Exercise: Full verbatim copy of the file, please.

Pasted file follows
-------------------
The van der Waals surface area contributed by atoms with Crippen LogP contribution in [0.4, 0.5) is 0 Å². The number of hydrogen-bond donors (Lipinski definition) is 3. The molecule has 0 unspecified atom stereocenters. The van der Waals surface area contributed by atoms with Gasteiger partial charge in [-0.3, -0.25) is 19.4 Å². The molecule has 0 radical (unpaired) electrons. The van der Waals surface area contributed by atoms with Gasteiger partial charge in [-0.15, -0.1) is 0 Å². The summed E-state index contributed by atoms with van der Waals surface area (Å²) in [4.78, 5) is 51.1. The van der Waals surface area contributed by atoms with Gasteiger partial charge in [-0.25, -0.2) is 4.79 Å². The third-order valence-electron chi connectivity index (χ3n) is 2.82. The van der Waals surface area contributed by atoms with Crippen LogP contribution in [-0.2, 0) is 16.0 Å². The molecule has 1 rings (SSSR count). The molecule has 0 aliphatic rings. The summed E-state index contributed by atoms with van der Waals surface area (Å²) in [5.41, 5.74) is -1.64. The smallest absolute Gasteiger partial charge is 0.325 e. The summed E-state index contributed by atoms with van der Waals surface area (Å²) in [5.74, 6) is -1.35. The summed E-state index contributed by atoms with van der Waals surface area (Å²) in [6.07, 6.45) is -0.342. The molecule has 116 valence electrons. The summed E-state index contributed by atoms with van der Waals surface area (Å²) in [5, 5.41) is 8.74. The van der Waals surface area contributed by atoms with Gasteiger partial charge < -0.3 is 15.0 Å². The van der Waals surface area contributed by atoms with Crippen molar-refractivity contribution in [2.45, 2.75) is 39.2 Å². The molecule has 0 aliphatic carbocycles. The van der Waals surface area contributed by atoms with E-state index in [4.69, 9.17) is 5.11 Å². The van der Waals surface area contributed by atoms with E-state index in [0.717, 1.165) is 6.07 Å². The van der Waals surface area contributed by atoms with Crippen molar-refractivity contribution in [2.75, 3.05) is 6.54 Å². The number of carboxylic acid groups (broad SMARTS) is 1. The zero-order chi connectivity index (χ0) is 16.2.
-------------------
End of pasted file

The van der Waals surface area contributed by atoms with Crippen LogP contribution in [0.4, 0.5) is 0 Å². The number of hydrogen-bond donors (Lipinski definition) is 3. The molecule has 0 unspecified atom stereocenters. The van der Waals surface area contributed by atoms with Gasteiger partial charge in [-0.3, -0.25) is 19.4 Å². The molecule has 0 radical (unpaired) electrons. The van der Waals surface area contributed by atoms with Gasteiger partial charge in [-0.15, -0.1) is 0 Å². The summed E-state index contributed by atoms with van der Waals surface area (Å²) in [4.78, 5) is 51.1. The van der Waals surface area contributed by atoms with Gasteiger partial charge in [-0.25, -0.2) is 4.79 Å². The third-order valence-electron chi connectivity index (χ3n) is 2.82. The van der Waals surface area contributed by atoms with Crippen LogP contribution in [-0.2, 0) is 16.0 Å². The molecule has 1 rings (SSSR count). The molecule has 0 aliphatic rings. The summed E-state index contributed by atoms with van der Waals surface area (Å²) in [5.41, 5.74) is -1.64. The smallest absolute Gasteiger partial charge is 0.325 e. The summed E-state index contributed by atoms with van der Waals surface area (Å²) in [5.74, 6) is -1.35. The summed E-state index contributed by atoms with van der Waals surface area (Å²) in [6.07, 6.45) is -0.342. The molecule has 116 valence electrons. The summed E-state index contributed by atoms with van der Waals surface area (Å²) in [5, 5.41) is 8.74. The van der Waals surface area contributed by atoms with Gasteiger partial charge < -0.3 is 15.0 Å². The van der Waals surface area contributed by atoms with Crippen molar-refractivity contribution in [2.45, 2.75) is 39.2 Å². The molecule has 0 aliphatic carbocycles. The van der Waals surface area contributed by atoms with E-state index in [4.69, 9.17) is 5.11 Å². The van der Waals surface area contributed by atoms with E-state index in [0.717, 1.165) is 6.07 Å². The van der Waals surface area contributed by atoms with Crippen molar-refractivity contribution in [2.75, 3.05) is 6.54 Å². The number of carboxylic acid groups (broad SMARTS) is 1. The zero-order chi connectivity index (χ0) is 16.2.